By Surendra K. Dara
If California and Florida compete (or collaborate, to be politically correct) for anything of agricultural importance other than strawberries and oranges, it would be the influx of invasive pests. Being major ports of entries for international trade and travel on the Pacific and Atlantic coasts, and having ideal environmental conditions — not just for people — both states are frequently bombarded by invasive pests that thrive on a variety of potential hosts under warm weather.
Ficus leaf-rolling psyllid (FLRP), Trioza brevigenae, is the newest invasive insect in southern California, which, as the name suggests, attacks ficus trees and causes galls in the form of leaf rolls. Chinese banyan or Indian laurel fig (Ficus microcarpa) is a popular landscape tree and commonly seen in California. FLRP infestations were found on several trees in six southern California counties.
Linda Ohara, a lab technician at the El Camino College in Torrence, a suburb of Los Angeles, found leaf rolls on her backyard ficus tree in February, 2016 and contacted Donald Hodel, landscape horticulture advisor with University of California Cooperative Extension. They collected the samples and took them to the county entomologist, Gevork Arakelian. Arakelian found psyllids in the tight leaf rolls and immediately noticed that it is an unusual species. He sent the specimens to CDFA and, with the help of a psyllid specialist in Switzerland, the specimens were eventually identified as T. brevigenae. Based on the symptoms of damage and the host plant, this psyllid that hitherto had no common name has been christened to be the ficus leaf-rolling psyllid.
FLRP adults are 2.6-2.8 mm long with reddish eyes, and greenish or brownish bodies, and transparent wings. Its biology is not known, but multiple nymphal instars with distinctive white, waxy filaments are seen in the leaf rolls. FLRP is reported only from India, and is not known to occur anywhere else in the world.
Ficus trees already have a variety of pests, including invasive species such as the weeping fig thrips (Gynaikothrips uzeli) and the ficus eye-spot midge (Horidiplosis ficifolii), which were found in California in 2014, and FLRP appears to be a new threat to the popular ornamental and landscape tree.
“It is very discouraging that we are seeing more and more of these invasive pests because of the global warming, international travel, and commerce,” said Hodel.
“It is particularly bad for Ficus microcarpa because it appears to be a magnet for FLRP,” he added. “Ficus microcarpa is already a host of Indian laurel thrips, weeping fig thrips, leaf gall wasp, ficus eye-spot midge, curtain fig psyllid, ficus whitefly and the ficus branch dieback disease.”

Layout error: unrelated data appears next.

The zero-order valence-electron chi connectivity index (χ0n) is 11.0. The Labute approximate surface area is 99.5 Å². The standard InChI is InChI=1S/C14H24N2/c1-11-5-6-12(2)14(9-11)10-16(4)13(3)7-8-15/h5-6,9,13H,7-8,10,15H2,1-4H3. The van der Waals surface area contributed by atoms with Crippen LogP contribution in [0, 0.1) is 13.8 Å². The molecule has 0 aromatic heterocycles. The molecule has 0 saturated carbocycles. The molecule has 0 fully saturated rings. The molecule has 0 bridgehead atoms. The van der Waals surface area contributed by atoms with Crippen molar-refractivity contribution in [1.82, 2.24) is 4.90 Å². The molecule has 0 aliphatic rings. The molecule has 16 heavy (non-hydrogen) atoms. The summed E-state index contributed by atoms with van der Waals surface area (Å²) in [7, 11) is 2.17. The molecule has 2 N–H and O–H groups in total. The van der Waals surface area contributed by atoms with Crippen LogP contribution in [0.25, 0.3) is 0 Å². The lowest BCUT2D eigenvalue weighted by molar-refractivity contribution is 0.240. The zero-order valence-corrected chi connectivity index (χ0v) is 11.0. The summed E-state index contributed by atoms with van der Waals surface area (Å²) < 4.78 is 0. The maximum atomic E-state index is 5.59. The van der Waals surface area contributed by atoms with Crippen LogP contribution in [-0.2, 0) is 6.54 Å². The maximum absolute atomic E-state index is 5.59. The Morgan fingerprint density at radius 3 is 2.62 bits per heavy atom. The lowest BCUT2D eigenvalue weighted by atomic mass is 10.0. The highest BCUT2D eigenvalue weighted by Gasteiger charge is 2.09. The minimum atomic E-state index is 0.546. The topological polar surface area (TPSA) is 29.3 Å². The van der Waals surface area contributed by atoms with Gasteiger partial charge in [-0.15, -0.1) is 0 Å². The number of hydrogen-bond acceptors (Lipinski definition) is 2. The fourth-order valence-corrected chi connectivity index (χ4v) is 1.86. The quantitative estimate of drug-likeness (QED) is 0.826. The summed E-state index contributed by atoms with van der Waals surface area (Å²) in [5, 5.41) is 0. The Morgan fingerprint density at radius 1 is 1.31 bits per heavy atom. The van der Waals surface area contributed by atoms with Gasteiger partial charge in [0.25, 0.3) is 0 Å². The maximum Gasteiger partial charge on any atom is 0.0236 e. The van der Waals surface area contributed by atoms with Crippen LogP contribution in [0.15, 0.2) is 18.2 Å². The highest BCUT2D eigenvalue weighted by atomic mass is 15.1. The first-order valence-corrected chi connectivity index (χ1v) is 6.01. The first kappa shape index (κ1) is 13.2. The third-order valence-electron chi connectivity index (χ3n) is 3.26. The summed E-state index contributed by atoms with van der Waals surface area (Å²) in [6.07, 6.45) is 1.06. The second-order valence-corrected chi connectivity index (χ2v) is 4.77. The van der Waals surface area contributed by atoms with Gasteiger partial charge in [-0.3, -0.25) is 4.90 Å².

“It is very fascinating to see how this bug forms the leaf rolls and lives inside,” said Ohara, who is new to entomology and is very enthusiastic about knowing more about FLRP. “We have been monitoring the infested leaves every week and seeing different stages of development of these psyllids.”
“All the listed recent pests of ficus, except for psyllids, had invaded Hawaii or Florida before arriving in California,” Arakelian said, expressing concerns about the movement of the invasive species within the US. “The curtain fig psyllid and the ficus leaf-rolling psyllid are unique by arriving in California first, most likely from Southeast Asia.”
Invasive pests have a significant impact on agricultural economy and environmental balance. It is important for the general public to understand the risk and take appropriate measures to prevent the accidental introduction of invasive species.
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Dr. Surendra Dara is a strawberry and vegetable crops advisor and an affiliated IPM advisor with University of California Cooperative Extension. He specializes in entomopathology and IPM, but is also actively involved in research and extension related to all aspects of crop production and protection. He lends his IPM expertise to farmers in several developing countries, and he publishes two popular eNewsletters – Strawberries and Vegetables and Pest News. Surendra is an obligate entomologist, a facultative standup comedian, and a motivational speaker. Follow him on Twitter at @calstrawberries and @calveggies.